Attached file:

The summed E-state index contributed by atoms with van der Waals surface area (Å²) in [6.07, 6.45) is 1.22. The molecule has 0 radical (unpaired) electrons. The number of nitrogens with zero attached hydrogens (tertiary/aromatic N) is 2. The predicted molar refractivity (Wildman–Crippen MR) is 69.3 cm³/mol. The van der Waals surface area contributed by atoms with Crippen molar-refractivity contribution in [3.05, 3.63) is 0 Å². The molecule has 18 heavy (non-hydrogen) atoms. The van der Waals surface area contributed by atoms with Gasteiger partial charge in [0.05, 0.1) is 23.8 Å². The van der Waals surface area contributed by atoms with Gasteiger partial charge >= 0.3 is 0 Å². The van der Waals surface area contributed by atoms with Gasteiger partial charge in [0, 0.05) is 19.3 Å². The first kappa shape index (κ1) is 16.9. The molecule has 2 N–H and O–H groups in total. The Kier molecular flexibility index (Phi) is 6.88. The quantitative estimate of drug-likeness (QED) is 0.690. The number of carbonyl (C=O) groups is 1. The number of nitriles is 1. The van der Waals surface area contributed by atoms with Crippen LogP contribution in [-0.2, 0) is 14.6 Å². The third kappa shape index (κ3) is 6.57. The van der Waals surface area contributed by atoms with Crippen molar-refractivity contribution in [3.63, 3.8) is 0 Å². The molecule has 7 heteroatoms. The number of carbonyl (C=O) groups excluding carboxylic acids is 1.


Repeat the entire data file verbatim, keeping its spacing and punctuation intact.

The summed E-state index contributed by atoms with van der Waals surface area (Å²) in [6.07, 6.45) is 1.22. The molecule has 0 radical (unpaired) electrons. The number of nitrogens with zero attached hydrogens (tertiary/aromatic N) is 2. The predicted molar refractivity (Wildman–Crippen MR) is 69.3 cm³/mol. The van der Waals surface area contributed by atoms with Crippen molar-refractivity contribution in [3.05, 3.63) is 0 Å². The molecule has 18 heavy (non-hydrogen) atoms. The van der Waals surface area contributed by atoms with Gasteiger partial charge in [0.05, 0.1) is 23.8 Å². The van der Waals surface area contributed by atoms with Gasteiger partial charge >= 0.3 is 0 Å². The van der Waals surface area contributed by atoms with Gasteiger partial charge in [0, 0.05) is 19.3 Å². The first kappa shape index (κ1) is 16.9. The molecule has 2 N–H and O–H groups in total. The Kier molecular flexibility index (Phi) is 6.88. The quantitative estimate of drug-likeness (QED) is 0.690. The number of carbonyl (C=O) groups is 1. The number of nitriles is 1. The van der Waals surface area contributed by atoms with Crippen LogP contribution in [-0.2, 0) is 14.6 Å². The third kappa shape index (κ3) is 6.57. The van der Waals surface area contributed by atoms with Crippen molar-refractivity contribution in [3.63, 3.8) is 0 Å². The molecule has 7 heteroatoms. The number of carbonyl (C=O) groups excluding carboxylic acids is 1.